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GHANA: Salesian missionaries and VIS volunteers offer eco-sustainable agriculture vocational education to ease migration and keep youth safe from trafficking

(MissionNewswire) The Salesian-run International Volunteer Service for Development (VIS) provides services to youth in developing countries around the globe. Part of the organization’s work is to assist youth at risk of exploitation, particularly those at risk of trafficking. The International Labour Organization estimates that there are 40.3 million victims of human trafficking globally with 81 percent of them trapped in forced labor and 75 percent being women and girls.

In Ghana, Salesian missionaries in collaboration with VIS volunteers, have created a Stop Human Trafficking campaign which brings awareness about trafficking and works to provide local education and workforce development to help youth remain in their own communities instead of migrating. Migrating to foreign lands in search of work and better opportunities is when youth are most at risk of trafficking.

Thanks to vocational training courses in eco-sustainable agriculture in Ghana, many young people now have the opportunity to learn a trade, create employment and at the same time combat trafficking.

“I migrated the first time at the end of 2013. We left by car from Accra and arrived in Agadez, Niger. From there we reached Saba in Libya where they kidnapped me for a month. They only released me when my family paid the ransom. Once free, I continued my trip to Tripoli,” explains Ofori Gyase Hendrus, a 33-year-old Ghanaian.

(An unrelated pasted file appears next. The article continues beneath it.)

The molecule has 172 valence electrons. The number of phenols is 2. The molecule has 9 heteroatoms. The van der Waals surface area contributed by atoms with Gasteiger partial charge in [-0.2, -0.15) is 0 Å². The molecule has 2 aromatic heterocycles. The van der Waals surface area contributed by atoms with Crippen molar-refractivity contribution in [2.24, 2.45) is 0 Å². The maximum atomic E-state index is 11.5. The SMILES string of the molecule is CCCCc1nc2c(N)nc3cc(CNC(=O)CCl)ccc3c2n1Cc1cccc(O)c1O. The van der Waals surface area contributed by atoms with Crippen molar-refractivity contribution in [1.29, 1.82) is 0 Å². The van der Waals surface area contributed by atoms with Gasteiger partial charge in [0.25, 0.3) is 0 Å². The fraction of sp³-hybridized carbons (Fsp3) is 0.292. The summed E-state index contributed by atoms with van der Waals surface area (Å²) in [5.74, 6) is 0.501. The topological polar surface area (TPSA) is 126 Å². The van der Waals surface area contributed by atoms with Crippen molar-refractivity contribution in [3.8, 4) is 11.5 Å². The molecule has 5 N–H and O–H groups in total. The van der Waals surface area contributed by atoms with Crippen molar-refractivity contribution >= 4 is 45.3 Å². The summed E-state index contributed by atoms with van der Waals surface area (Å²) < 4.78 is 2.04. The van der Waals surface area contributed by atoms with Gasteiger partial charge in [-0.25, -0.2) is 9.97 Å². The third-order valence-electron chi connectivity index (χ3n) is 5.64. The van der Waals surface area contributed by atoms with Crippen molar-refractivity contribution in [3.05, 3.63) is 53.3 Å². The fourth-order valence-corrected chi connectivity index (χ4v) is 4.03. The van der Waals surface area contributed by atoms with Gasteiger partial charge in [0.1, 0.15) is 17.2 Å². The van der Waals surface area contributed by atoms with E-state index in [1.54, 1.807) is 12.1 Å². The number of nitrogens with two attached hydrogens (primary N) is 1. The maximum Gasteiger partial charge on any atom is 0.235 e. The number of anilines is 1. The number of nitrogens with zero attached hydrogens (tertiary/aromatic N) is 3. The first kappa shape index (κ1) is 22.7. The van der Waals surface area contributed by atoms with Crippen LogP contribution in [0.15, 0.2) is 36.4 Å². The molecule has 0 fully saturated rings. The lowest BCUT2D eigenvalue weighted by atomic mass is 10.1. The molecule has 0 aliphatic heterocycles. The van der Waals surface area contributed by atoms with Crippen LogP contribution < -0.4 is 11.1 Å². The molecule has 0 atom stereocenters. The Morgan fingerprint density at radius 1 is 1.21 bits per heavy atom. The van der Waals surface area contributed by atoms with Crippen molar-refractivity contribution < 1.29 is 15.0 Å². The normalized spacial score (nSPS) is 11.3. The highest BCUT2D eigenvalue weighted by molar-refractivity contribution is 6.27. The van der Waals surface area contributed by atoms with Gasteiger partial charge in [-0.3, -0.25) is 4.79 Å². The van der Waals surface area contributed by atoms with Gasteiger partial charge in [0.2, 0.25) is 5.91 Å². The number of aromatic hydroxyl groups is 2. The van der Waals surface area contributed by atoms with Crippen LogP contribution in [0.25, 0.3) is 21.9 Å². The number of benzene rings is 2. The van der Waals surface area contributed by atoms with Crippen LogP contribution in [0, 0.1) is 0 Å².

Ofori spent four years in Libya before returning home to Ghana due to health problems which took six months of hospital care to heal. Since then, he has found a new opportunity at the vocational training program in eco-sustainable agriculture in his home country.

“The principle cause of irregular immigration for us young people in Ghana is the lack of employment,” says 30-year-old Badu Christiana. “I thought I would migrate too. We do it because we are looking for a better life. However, once we have learned a profession that allows us to live with dignity, the desire to leave disappears. Earning money here is the best way to prevent migration.”

Salesian missionaries operate four centers across the country that serve poor youth who are at risk of child labor and human trafficking. There are two centers in the urban area of Accra in addition to centers in Sunyani, the first place Salesian missionaries launched programs more than 25 years ago, and a new center in Tatale.

While Ghana’s economy continues to improve, nearly 45 percent of the population lives on less than $1 a day, according to UNICEF. Ghana ranks 139 out of 188 countries on the United Nations Development Program’s 2017 Human Development Index. Rural poverty remains widespread in the dry savannah region that covers roughly two thirds of Ghana’s northern territory.

Small-scale farms suffer from a lack of infrastructure and equipment, both of which are needed to shift from subsistence farming to more modern commercial farming. Modern methods would yield greater incomes and a chance to escape poverty.

Special Salesian programs are bridging cultural differences between Christians and Muslims and the gender inequities between boys and girls. Efforts are also underway to reduce class sizes which are typically 100 students for every teacher.



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ANS – Ghana – “If we have something with which to live here, nobody will want to leave”

UNICEF – Ghana

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